Putting the Brakes on New Jersey Transit

Kimberly Seay
Senior Symposium Editor
Loyola University Chicago School of Law, J.D. 2018


New Jersey Transit, one of our nation’s busiest commuter railroads, is no stranger to service and safety issues. Once a model agency to others, it is now the U.S. leader for breakdowns, accidents, and fines. Last year the agency logged the most accidents of the nation’s 10 biggest commuter railways, including the deadly Hoboken train crash. This past March, Todd C. Barretta took the reins of New Jersey Transit’s Chief Compliance Officer—a position that had been vacant since the agency created a safety office in 2014. He lasted a mere six months before being demoted, suspended, and ultimately fired. The New Jersey Transit system is a dysfunctional runaway train that needs an overhaul of its operating system to ensure safety for passengers and employees.

New Jersey Transit’s finance and safety issues

The agency has increasingly struggled with increased ridership and static public funding, diverting capital for future improvements to cover its day-to-day costs. In the last seven years alone, almost $3 billion was diverted to cover budget shortfalls. Lack of investment in new infrastructure is causing rampant issues, and promises to worsen. The understaffed agency is running on a slim budget; its state subsidy plummeted to just $33 million in 2015, compared to $348 million in 2009. A new federal deadline to install positive train control that can override human error is looming, with the agency already having received a waiver for the 2015 installation deadline. Though other large railroads received waivers, they are considerably further along in meeting the 2018 standards. As of June 30th, 2017, New Jersey Transit had only trained 69 of the 1,100 employees who require positive train control training, equipped 13 of 440 trains, installed only 11 out of 124 radio towers, and begun installation on one of 11 train lines. The system is currently not functioning on a single mile of the 326 miles of track.

The agency’s finance dilemmas are also negatively affecting reliable service and passenger safety, with railcars breaking down every 85,000 miles. (Just four years ago, the breakdown rate was every 120,000 miles.) Moreover, in 2014 the agency reported an alarming 533 major mechanical rail failures, 12 times higher than the national commuter-rail average. Neither are the problems just mechanical. Human behaviors, such as falling asleep, drug and/or alcohol impairment and distraction have led to 165 safety incidents over the past 10 years—almost as many as the other 9 major commuter systems combined. This includes the 2016 Hoboken accident, where the engineer fell asleep at the wheel due to undiagnosed sleep apnea, killing one bystander on the platform and injuring over 100 passengers.

In 2016, the Federal Railroad Administration (FRA) audited the agency after a spike in safety violations and found, amongst other things, rampant questionable entries in the daily duty logs. The logs are maintained to document adequate rest employees undertake between their work assignments, in compliance with FRA safety regulation.

New Jersey Transit’s compliance woes

Todd Barretta was hired months after lawmakers from the state Assembly and Senate began a joint legislative oversight committee investigating New Jersey Transit’s safety and financial issues, as well as the agency’s political appointments. The committee found an alarming amount of key agency positions, such as CCO, were vacant. Barretta claims he was fired after he refused to ignore the systematic safety and staffing issues he uncovered during his brief tenure. After his dismissal, Barretta gave testimony before the committee portraying the agency as run by incompetent and unqualified management that condoned a poor safety culture by refusing to acknowledge concerns or implement changes. Specifically, he said the agency adhered to outdated safety policies and procedures, and employee training was so inadequate that he witnessed instructors giving answers to employees on safety-training tests. Furthermore, he was told by executive director Steve Santoro not to put any of these failures in writing. Officials said he was let go initially for not returning a work laptop, but once he provided a receipt showing they had received it, Santoro changed his story, saying Barretta was terminated for misuse of his work vehicle.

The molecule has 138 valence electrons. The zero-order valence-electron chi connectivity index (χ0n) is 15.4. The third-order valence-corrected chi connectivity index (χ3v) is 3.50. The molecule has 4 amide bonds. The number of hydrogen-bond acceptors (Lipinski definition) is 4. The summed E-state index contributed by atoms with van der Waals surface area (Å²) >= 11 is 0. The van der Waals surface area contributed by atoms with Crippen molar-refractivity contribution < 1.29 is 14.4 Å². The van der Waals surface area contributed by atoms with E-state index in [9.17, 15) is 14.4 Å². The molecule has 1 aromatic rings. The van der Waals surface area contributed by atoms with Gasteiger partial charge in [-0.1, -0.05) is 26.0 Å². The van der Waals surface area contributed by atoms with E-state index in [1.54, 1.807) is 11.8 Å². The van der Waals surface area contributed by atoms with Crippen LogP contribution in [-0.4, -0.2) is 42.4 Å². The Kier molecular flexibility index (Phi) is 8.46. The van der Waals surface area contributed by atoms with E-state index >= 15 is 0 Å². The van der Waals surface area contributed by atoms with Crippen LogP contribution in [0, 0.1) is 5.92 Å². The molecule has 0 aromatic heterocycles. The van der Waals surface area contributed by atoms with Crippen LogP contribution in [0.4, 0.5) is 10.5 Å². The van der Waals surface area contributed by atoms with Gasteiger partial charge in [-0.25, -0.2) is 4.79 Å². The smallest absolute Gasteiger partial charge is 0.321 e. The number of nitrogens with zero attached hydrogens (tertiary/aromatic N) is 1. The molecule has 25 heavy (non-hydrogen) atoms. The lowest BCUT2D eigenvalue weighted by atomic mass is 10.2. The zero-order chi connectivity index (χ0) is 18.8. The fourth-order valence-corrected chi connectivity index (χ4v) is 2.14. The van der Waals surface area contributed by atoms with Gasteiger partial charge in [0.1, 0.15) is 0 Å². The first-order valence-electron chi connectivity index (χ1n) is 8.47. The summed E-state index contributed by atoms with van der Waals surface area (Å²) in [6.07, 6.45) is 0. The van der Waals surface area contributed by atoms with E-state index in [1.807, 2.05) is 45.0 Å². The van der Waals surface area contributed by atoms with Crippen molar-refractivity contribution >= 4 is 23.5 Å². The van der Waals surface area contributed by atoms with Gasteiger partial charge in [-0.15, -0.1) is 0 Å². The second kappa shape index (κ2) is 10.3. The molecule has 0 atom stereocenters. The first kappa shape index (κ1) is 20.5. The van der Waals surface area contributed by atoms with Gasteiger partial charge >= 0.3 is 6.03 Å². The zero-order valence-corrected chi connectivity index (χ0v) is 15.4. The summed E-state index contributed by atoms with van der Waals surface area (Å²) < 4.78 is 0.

Additionally, when the committee looked into patronage hiring concerns, the agency was unable to provide resumes for many top staffers, and officials could not explain why they were unable to locate such records.

Barretta’s claim that during his brief employment he “witnessed more occurrences of agency-wide mismanagement fueled by ignorance, arrogance, hypocrisy, incompetence, patronage, cover-up and corruption that one can reasonably expect to experience throughout an entire career,” would be alarming even in the private sector. From a public entity, it is unconscionable. By consistently resisting and retaliating against employees who speak against it, the agency is placing self-protection over public service and safety.

The agency would benefit from implementing all seven pillars of the OIG’s effective compliance elements to ensure compliance with obligations and to increase commuter-rail safety. Ensuring all employees are regularly and properly trained on policies and procedures would be a step in the right direction for the agency. Moreover, implementing an auditing and monitoring system, especially regarding the daily duty logs, would prevent further incidents like the Hoboken crash. By setting the tone at the top with leadership and by emphasizing ethical and responsible behavior, New Jersey Transit can begin the process of improving any systematic failures that exist.

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